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How to Use Post-Event Photos: 5 Tips to Maximize Your ROI

how to use post-event photos

How to Use Post-Event Photos: 5 Tips to Maximize Your ROI

You hire a photographer to cover your event. That photographer captures the event in hundreds of beautiful photos showcasing your attendees having fun, speakers being engaging, and more. After you receive the images, you choose the top 50 that you want to share online and say to yourself:

“What the heck am I going to do with the rest of these?”

Figuring out how to use post-event photos is important. Some people view event photos as having a one-time purpose. Those images are meant to promote that single event and are only to be used in post-event coverage. Others go beyond the event itself and incorporate the photos into their overall marketing and PR strategies. It takes some planning and creativity to do this, but when executed properly, using event photos beyond the event itself can make a lasting impact on your marketing and communications efforts. Here are a few ideas:

Post-Event Thank You

how to use post-event photos

After sharing the photos in a social media gallery or using an image in a press release, you can send photos to thank specific people involved in your event. Whether that person is a speaker, sponsor, committee member, etc., print an image from the event and mail it with a thank you note or letter. Sending a physical copy of a photo from the event will strengthen your relationship with those that were essential to the event’s success and leverage engagement post-event. 

Evergreen Content

how to use post-event photos

If your photographer is worth their salt, they will capture elements of an event that can be used for other purposes. From this, you can create your own archive of “stock” photos. Images of someone writing, people engaging during a cocktail hour, or creative compositions of branded items can be used for website pages, blog articles, marketing materials, and more. Some of the event coverage will have excellent candids that could be used to promote future events or imagery that can help attract new talent to your firm. 

Office Art

how to use post-event photos

Event photography can provide wonderful images for office art. If your CEO is speaking at a major conference, you can frame a beautiful image from the event for your boardroom. Clients have framed photos from a ribbon cutting for their lobbies and group photos to highlight their corporate culture. Creating office art is something that needs to be planned and communicated with your photographer in advance. If you know you want a “hero shot” of your CEO for a conference room, make sure your photographer knows this so they can get creative for you.

Outtakes

how to use post-event photos

There will always, always be a handful of photos that are not “on brand” with a specific event. You may not want to share a silly group photo in the final event gallery, but that photo could be perfect on social media to humanize your brand. Just like weddings, a person’s favorite photo could be of them letting loose on a dance floor or giving someone an impressive side-eye. You can save these photos for internal or external use.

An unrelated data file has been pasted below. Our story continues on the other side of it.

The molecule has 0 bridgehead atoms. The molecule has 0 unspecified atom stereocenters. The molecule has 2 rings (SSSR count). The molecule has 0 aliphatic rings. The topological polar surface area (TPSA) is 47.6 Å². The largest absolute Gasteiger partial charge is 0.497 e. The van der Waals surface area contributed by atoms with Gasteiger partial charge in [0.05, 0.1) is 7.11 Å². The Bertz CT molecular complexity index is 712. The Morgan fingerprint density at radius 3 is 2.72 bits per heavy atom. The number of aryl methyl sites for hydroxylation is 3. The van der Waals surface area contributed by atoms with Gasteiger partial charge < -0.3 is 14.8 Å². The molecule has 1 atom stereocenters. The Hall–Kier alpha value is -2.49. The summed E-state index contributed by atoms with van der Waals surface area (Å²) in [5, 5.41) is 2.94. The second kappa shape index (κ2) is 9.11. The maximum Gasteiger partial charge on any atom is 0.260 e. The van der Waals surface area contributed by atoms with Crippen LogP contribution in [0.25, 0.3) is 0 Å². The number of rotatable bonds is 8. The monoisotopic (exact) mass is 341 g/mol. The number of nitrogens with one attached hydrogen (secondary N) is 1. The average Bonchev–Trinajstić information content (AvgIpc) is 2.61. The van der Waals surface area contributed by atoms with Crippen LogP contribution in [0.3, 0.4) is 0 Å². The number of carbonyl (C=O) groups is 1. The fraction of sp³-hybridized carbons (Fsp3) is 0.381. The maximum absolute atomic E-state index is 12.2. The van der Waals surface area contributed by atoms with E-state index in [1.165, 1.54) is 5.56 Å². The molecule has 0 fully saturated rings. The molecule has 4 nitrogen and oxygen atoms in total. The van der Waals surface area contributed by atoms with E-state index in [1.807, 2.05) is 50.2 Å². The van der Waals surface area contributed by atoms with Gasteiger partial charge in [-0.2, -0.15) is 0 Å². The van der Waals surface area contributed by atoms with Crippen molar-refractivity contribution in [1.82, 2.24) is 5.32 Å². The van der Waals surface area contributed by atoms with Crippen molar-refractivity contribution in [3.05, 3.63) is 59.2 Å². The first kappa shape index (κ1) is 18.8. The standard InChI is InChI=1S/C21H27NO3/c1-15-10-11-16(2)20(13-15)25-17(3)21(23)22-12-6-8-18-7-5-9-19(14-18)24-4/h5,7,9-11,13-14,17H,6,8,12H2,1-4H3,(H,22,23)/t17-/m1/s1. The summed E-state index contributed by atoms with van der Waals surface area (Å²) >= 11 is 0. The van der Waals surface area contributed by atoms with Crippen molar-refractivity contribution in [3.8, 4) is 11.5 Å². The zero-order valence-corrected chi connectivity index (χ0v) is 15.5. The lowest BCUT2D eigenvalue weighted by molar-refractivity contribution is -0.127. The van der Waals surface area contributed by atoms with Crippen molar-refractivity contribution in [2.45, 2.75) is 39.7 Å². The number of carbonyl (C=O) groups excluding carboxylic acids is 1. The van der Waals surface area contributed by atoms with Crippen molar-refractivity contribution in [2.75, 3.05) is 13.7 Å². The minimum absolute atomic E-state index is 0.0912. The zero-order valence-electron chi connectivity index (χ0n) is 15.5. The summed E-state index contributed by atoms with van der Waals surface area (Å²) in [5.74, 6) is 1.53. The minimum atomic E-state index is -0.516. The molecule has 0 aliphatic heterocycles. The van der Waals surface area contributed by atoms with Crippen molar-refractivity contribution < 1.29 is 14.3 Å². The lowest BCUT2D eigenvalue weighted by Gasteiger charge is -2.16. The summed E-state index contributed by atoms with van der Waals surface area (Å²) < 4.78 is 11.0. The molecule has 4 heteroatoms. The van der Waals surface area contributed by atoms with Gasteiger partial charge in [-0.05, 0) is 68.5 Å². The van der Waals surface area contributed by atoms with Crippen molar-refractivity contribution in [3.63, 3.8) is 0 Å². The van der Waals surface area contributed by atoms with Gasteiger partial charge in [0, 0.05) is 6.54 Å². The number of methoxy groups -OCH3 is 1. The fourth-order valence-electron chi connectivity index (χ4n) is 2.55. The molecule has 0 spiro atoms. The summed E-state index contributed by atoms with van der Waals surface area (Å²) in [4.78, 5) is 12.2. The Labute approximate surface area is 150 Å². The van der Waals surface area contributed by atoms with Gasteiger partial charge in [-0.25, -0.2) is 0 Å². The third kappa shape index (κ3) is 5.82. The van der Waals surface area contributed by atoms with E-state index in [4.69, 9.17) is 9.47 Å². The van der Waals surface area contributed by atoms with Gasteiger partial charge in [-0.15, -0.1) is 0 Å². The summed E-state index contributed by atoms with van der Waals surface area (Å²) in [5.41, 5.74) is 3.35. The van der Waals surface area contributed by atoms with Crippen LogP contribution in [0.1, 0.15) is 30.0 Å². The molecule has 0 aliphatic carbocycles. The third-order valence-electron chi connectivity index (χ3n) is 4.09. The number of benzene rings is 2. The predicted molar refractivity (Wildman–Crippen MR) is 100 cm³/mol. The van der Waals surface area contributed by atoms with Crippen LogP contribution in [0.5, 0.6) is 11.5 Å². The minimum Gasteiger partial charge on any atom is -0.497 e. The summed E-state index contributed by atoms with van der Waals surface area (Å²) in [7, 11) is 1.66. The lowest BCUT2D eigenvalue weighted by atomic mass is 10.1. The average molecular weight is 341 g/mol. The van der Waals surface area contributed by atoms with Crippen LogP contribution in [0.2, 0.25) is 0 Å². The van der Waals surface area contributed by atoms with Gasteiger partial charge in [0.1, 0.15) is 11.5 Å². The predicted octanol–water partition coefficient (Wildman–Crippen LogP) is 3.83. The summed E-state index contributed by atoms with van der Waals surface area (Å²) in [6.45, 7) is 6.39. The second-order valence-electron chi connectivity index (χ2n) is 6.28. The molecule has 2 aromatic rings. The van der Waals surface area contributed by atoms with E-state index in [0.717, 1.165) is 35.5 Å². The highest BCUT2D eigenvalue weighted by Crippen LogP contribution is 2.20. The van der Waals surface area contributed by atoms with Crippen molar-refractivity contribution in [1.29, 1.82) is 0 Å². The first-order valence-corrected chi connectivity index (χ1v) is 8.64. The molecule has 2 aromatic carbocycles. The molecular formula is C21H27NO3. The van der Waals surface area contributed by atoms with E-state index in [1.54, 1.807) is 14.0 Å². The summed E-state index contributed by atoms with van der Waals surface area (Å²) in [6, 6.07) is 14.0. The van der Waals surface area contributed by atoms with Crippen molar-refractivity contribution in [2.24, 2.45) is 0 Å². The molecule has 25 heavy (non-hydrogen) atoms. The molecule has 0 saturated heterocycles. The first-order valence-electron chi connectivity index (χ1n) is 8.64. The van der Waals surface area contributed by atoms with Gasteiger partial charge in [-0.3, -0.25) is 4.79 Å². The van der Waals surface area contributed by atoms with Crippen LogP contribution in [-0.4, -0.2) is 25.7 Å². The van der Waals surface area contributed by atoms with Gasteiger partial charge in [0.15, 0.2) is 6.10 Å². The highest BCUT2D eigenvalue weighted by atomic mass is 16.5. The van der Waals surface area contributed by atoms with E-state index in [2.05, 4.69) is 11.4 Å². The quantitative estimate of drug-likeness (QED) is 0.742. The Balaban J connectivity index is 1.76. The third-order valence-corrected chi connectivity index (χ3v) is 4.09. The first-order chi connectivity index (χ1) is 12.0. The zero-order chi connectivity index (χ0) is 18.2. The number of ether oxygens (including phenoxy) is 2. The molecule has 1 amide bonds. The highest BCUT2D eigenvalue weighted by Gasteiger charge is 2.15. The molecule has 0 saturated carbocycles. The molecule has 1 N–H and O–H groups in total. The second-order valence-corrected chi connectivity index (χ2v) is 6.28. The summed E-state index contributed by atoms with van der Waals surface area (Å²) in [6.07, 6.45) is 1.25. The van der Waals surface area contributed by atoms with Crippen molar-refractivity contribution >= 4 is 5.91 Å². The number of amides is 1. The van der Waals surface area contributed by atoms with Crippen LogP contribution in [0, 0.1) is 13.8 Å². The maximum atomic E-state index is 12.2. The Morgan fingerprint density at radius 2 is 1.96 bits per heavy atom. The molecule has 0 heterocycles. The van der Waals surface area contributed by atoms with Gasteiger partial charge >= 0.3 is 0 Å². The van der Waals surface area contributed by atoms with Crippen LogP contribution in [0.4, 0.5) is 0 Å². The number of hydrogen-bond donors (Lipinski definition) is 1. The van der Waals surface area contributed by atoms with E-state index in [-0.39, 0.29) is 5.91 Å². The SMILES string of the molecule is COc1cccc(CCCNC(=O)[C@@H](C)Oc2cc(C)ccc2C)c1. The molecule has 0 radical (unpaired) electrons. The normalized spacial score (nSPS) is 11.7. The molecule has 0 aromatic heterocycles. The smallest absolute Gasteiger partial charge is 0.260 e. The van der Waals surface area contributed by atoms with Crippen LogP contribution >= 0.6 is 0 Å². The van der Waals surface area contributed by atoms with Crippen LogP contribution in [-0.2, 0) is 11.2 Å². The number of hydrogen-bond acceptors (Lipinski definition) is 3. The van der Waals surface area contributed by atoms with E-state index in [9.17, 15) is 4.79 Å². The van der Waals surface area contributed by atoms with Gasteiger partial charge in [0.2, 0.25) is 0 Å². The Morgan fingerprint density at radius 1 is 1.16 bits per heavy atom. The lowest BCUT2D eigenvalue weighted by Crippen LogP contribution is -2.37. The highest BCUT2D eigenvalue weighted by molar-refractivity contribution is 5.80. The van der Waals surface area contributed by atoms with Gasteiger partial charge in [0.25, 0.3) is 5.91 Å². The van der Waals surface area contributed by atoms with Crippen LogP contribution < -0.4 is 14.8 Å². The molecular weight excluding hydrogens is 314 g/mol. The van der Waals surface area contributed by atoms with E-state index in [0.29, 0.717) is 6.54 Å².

**Note: If you do not want any outtakes where people are behaving off brand for your corporate culture, communicate that with your photographer prior to the event. They will try to avoid capturing those photos or will remove them from the final gallery before delivery.

Gifts

how to use post-event photos

Framing a photo for donors, leadership, or anyone else involved in the event is always a lovely gesture. We had a client create a photo book of the event images and gave a copy to each team leader that attended the retreat to put in their office. A gift like this is personal and unique — no one will have one like it, and it will mean something to the recipient. These are the gifts that we both like to give and create. 

 

Ready to take your event photos to the next level? Here are a few tips:

    • Have a plan. Know what your important shots are in advance. If you’re giving something away, have a list of major donors, or want a group photo of your team, plan to work with your photographer to capture it. Set time aside in the schedule or dedicate a staff member to follow the photographer to ensure the right people are photographed. If you don’t have a plan to make it happen, you cannot guarantee that you will get the photos you need. 
    • Communicate with your photographer ahead of time. If you plan on using photos for anything other than standard post-event coverage, let your photographer know. They cannot create the images you need unless you tell them, and even though they may have planned to get creative with composition, it is always helpful to have this information before they start shooting. 
    • Dedicate one person to be in charge of the photos. This is a lesson that should not be learned the hard way. Having one contact not only makes it easy for the photographer, but it ensures that the company has control over who sees what image. This person should scrub through the gallery and hold back any photos that they want to use for other purposes.
    • Get Creative. We love it when people are fearless and try to do something innovative. If you have an idea on how to use your event photos, then go for it. Make sure to send us a picture. It’s exciting to see what people do with their imagery.

Need more ideas? The featured projects are from AMA Baltimore. Check out their website and social media accounts for more inspiration.